OK, another attempt.
This time I went the way of a bit drier dough, hardly any oven rise, and a crispy crust.
There was not much planning here, but I had a 4 day (I think) dough ball waiting to become a pizza.
Similar dough processing to the prior dough, and just Gold Medal AP.
The first try at tomato pie seemed a little bready, so this one I stretched with plenty of bench flour.
The dough was more extensible than the one day dough and pretty easily worked out to 14" ( I need a bigger peel) on the bench and then a few easy tosses. It looked smoother than the previous effort. Some of the dough didn't fit on the screen, so it was inelegantly folded over.
Here's the catch.....I couldn't follow up properly by heating up the stone and making the pie with in the next hour. I went and played in my roller hockey league, and returned hungry about 3 hours later.
The skin was covered with paper towels to help against dehydration.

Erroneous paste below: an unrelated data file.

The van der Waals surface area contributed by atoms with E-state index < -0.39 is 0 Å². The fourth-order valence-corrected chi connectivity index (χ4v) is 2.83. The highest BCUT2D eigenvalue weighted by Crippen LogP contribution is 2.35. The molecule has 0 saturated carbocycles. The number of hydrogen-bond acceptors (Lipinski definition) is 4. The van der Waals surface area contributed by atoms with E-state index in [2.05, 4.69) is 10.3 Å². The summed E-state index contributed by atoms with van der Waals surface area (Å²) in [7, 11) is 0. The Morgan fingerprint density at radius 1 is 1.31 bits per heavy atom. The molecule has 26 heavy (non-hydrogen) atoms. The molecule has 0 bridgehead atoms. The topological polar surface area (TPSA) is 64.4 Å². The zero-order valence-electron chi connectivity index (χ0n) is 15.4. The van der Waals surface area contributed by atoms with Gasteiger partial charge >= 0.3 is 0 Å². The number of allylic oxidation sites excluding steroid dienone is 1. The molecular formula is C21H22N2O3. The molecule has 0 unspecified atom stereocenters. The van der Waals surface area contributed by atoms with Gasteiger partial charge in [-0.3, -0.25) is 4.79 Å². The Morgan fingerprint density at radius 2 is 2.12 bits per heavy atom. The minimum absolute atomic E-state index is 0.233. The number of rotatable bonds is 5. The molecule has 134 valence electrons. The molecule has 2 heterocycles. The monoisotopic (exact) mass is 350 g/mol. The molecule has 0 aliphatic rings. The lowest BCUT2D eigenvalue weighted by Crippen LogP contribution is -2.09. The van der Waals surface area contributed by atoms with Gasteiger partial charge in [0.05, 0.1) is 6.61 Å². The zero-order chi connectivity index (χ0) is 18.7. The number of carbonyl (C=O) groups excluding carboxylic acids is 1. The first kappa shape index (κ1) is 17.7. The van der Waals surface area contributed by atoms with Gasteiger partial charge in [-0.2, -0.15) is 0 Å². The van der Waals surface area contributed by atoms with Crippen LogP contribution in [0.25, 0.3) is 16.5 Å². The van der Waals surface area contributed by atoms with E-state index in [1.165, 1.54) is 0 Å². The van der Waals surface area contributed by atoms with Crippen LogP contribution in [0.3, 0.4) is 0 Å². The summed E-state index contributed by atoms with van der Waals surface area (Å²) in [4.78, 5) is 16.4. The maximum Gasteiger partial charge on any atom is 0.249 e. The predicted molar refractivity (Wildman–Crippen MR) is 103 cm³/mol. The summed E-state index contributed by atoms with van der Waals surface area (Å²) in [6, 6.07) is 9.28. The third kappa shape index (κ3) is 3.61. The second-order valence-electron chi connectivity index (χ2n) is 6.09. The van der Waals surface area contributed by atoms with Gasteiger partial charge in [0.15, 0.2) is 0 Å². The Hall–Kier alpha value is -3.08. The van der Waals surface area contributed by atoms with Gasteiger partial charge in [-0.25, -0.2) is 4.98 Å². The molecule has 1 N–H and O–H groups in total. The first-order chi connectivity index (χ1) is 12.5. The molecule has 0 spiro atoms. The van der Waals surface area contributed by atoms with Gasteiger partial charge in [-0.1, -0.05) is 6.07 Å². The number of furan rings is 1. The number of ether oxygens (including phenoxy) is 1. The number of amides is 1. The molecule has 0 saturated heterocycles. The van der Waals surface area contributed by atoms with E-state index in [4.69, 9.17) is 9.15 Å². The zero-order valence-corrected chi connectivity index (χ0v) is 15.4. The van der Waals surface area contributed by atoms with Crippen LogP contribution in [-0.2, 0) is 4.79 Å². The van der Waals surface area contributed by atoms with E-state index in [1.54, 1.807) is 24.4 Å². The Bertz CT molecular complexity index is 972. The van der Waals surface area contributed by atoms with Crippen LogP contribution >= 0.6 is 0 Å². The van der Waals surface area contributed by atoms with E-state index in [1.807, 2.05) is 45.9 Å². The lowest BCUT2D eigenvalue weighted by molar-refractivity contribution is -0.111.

The oven got up to about 500, and I wanted to eat, so in it went for about 7 minutes.
Then down to the broiler for another 7. In between I moved the stone down to the broiler to try and get some browning. I need my pizza steel.
This time I had some Muir Glenn tomatoes/sauce and some Italbrand tomatoes as the sauce.
Cheese, then sauce and sausage.
Fresh basil, oil, and pepper after the bake.
This pie was much tastier than the first pie (hello, sausage), and was much crispier.
It was still pretty moist, and closer to the edge I could hear myself crunching away.
I think less drying time would have been a happy medium, so I'll try that next time.
I'm wondering if the Trenton pies have visible bubbles in the cooked crust, or is it more of a cracker, layer kind of thing. This pie had a bit of bubbles, but not much.
Good stuff though.....I wish I could try a real tomato pie.
I like this style, though. The cheese first keeps the crust from getting too wet.